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DEMOCRACY" AND DEMOCRACIES.                     Ill
assembly is prohibited from passing any local or special laws.
Among these are "granting to any corporation, association,
or individual, the right to lay down railroad tracks, and
amending existing charters for such purposes, and granting
any special or exclusive privilege, immunity, or franchise
whatever ; " and in all cases where a general law can be
made applicable, no special law, it is declared, shall be en-
acted (art, iv., sec. 22). Other restrictions—such as that upon
the rate of taxation which county authorities are allowed to
assess, upon the competence of the general assembly itself to
create banks without the consent of the people by a general
vote, or to create corporations by special laws—are dictated,
it is probable, at once by the desire to throw business out of
the legislature which could be provided for in some other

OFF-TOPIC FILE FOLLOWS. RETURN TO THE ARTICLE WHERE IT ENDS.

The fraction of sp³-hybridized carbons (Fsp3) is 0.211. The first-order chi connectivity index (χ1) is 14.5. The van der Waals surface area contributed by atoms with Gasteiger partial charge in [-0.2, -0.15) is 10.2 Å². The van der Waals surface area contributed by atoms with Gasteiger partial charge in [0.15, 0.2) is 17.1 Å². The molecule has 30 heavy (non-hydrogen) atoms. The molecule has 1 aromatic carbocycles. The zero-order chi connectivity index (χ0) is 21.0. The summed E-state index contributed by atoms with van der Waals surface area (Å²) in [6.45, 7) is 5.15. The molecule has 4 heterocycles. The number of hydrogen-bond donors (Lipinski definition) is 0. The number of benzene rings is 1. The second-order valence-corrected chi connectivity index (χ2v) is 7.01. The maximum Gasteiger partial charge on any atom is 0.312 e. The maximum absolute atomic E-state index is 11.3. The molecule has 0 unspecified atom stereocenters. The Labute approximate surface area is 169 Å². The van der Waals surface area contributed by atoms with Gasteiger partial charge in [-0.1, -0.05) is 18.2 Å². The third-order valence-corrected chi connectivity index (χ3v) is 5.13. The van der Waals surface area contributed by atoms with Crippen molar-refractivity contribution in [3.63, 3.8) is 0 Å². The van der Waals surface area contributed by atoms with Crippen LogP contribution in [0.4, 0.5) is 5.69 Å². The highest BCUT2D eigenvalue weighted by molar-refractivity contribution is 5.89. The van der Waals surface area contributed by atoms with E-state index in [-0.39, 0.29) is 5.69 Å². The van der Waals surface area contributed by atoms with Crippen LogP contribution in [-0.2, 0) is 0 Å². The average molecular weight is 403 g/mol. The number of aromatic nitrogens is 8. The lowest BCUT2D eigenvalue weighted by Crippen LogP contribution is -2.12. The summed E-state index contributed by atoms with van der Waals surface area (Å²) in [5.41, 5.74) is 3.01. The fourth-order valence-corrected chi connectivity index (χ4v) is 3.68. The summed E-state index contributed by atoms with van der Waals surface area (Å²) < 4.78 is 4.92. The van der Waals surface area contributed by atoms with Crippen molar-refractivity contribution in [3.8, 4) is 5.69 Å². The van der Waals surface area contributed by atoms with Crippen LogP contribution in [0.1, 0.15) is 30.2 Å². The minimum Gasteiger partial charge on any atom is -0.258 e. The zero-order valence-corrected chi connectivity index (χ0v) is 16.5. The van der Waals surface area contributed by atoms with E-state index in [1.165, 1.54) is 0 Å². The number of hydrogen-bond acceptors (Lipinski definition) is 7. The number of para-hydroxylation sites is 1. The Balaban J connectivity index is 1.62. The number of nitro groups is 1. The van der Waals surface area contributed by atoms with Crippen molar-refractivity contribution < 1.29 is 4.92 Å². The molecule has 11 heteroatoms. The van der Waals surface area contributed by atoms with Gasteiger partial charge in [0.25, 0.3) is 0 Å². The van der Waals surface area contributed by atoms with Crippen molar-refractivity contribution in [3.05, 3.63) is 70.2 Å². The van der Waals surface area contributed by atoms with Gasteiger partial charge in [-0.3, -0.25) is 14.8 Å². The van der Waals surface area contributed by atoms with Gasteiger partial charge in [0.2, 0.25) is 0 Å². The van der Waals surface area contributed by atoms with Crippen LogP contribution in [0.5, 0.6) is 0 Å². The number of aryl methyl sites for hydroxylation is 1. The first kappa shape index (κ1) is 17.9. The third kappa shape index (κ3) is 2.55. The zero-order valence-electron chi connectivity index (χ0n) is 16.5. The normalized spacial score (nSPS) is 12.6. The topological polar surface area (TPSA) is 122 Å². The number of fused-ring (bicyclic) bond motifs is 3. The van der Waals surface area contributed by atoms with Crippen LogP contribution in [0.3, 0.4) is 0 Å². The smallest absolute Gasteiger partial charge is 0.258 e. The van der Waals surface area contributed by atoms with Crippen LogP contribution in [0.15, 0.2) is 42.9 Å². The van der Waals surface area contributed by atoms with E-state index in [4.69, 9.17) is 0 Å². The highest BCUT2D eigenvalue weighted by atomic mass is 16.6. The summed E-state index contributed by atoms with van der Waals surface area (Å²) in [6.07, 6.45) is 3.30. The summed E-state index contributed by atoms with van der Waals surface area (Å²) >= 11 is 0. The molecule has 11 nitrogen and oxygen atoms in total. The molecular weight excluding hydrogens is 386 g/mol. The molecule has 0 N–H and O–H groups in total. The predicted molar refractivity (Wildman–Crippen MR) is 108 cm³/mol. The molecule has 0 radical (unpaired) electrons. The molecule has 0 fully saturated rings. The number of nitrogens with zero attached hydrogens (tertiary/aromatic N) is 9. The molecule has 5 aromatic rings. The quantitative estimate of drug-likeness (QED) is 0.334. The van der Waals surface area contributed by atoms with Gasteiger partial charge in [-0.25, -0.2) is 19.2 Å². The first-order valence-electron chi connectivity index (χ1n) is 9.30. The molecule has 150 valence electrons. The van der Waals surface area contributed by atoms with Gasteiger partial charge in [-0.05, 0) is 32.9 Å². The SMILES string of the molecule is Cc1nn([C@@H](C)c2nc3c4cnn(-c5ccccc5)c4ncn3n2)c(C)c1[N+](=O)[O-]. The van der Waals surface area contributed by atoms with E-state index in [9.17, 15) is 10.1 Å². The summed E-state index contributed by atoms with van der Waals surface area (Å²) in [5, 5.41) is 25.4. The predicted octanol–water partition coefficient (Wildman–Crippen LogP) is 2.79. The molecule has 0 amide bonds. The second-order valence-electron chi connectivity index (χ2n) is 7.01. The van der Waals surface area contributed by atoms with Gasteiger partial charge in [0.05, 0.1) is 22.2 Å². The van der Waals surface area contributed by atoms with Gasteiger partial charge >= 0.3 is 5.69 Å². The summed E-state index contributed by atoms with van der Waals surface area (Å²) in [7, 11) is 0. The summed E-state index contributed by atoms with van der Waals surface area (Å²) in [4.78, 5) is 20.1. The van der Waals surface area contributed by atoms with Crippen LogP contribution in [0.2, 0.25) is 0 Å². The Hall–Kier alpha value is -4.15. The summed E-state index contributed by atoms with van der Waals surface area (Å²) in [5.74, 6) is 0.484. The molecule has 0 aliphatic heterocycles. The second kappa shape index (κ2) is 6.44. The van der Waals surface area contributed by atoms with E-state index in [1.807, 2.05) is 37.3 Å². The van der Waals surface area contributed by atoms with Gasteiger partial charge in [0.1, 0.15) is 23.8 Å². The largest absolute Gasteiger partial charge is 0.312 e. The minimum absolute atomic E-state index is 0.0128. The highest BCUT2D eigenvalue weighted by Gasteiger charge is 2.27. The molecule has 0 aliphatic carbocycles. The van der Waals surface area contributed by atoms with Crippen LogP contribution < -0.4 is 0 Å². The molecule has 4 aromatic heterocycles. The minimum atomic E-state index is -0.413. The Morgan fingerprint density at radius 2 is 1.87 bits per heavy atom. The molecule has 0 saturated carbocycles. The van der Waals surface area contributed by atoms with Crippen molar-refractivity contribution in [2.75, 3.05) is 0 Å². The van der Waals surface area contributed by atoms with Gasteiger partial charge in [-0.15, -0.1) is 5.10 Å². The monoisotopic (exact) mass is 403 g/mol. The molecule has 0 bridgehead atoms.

way, and by that of avoiding all that is called lobbying
and private solicitation of members of that body, Similar
provisions are introduced into the new constitutions since
1870, discussed in the states of Pennsylvania, Ohio, and Mis-
souri. This exhibits to us the clear conviction that re-
strictions are needed on legislative as \vcll as on execu-
tive and on municipal power. And this conviction seems
to have arisen out of the experience of the dangerous and
unsatisfactory character of much of the special legislation of
the past in this country—a legislature, more than any other
public body, being exposed to corrupt or temporary or local
influences, and exposing those who are concerned in it to the
evil arts of interested persons.
Of course the representatives are accountable for the arts
and fraud which they may themselves have used in securing
their places. In the ancient city-states attempts to procure
office by fraud were common enough* Modern democracies
suffer from this source of corruption no more than modern
aristocracies, and probably less.
3. Qualifications for suffrage.    In the period when arisLo-
Limitation of suf- cratical  and democratical elements were  con-
rasc>               tending in  the ancient city-states, the contest
was manifested by various devices to restrict the suffrage, or